Cobos Law Firm Blog

Thursday, January 21, 2016

5 Myths about Immigrants

Immigrants don't want to become citizens.

The number of eligible immigrants submitting citizenship applications continues to increase. Due to huge backlogs in the system, the majority of applicants must wait years to hear a decision. Several factors determine an immigrant's eligibility, and meeting all of the requirements is not easy. In order to apply for naturalization, immigrants must pass background checks, verify they have paid their taxes, take a U.S. history and civics test, and prove they have resided in the United States (with lawful permanent resident status) for five years, among other regulations. In fact, only 7 percent of Hispanic immigrants surveyed as part of a Pew Hispanic Center study said they didn't want to become citizens.

Immigrants Won't Learn English.

Immigrants to the U.S. may not speak fluent English right away, but polls show that after 15 years, 75 percent of first generation immigrants speak English proficiently. The ability to speak the language increases significantly with succeeding generations: 91 percent and 97 percent of second and third generation immigrant families, respectively, speak English.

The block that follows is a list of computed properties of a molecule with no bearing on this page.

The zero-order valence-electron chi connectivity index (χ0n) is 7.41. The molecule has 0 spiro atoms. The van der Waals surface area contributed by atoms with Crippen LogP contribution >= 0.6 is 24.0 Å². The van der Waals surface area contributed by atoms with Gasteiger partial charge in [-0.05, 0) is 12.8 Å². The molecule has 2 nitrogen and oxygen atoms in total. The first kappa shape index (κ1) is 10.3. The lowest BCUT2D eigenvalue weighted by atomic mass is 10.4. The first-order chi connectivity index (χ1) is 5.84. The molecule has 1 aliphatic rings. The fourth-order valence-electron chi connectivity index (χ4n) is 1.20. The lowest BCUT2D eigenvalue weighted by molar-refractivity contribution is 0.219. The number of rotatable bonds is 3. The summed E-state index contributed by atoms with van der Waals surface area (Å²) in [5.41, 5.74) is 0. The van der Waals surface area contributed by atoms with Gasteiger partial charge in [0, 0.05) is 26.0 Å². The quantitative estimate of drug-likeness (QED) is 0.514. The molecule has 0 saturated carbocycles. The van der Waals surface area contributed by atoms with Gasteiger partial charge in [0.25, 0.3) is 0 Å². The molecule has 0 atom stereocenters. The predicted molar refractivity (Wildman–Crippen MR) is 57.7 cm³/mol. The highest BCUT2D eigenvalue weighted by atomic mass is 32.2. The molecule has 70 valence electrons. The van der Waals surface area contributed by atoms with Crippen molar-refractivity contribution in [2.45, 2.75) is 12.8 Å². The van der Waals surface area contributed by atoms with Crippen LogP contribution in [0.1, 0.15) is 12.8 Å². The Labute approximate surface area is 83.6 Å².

Immigrants don't pay taxes.

Despite the fact that most immigrants are unable to benefit from federal and federal-state assistance programs, the majority pay income tax or have taxes withheld from their paychecks; all immigrants pay sales and property taxes. Both legal and undocumented immigrants can't claim social security benefits, a tax refund or other welfare benefits.

Immigrants bring crime to the areas in which they settle.

Reliable statistics on the activities of undocumented immigrants are hard to find, but a recent study by the National Bureau of Economic Research found that newly arrived immigrants are particularly unlikely to be involved in crime. This may stem from an immigrant's drive to find (and keep) work and avoid being deported, as well as their desire to become a naturalized citizen.

Most Immigrants are undocumented and have crossed the border illegally.

Those who believe the aforementioned myth may be surprised to learn that two-thirds of immigrants are either naturalized citizens or have obtained some kind of lawful status, according to the American Civil Liberties Union (ACLU) Nearly half of all undocumented immigrants entered the U.S. on temporary visas as students, tourists or workers, and are considered undocumented only because their visas expired and they didn't leave the country. Pew Hispanic Center statistics state that one third of all immigrants are undocumented, one third have some form of legal status and one third are naturalized citizens. This applies to immigrants from Latin America as well as those from other parts of the world.  If you need legal assistance, call us now for your complimentary initial in-office consultation, Franz Cobos, Esq.

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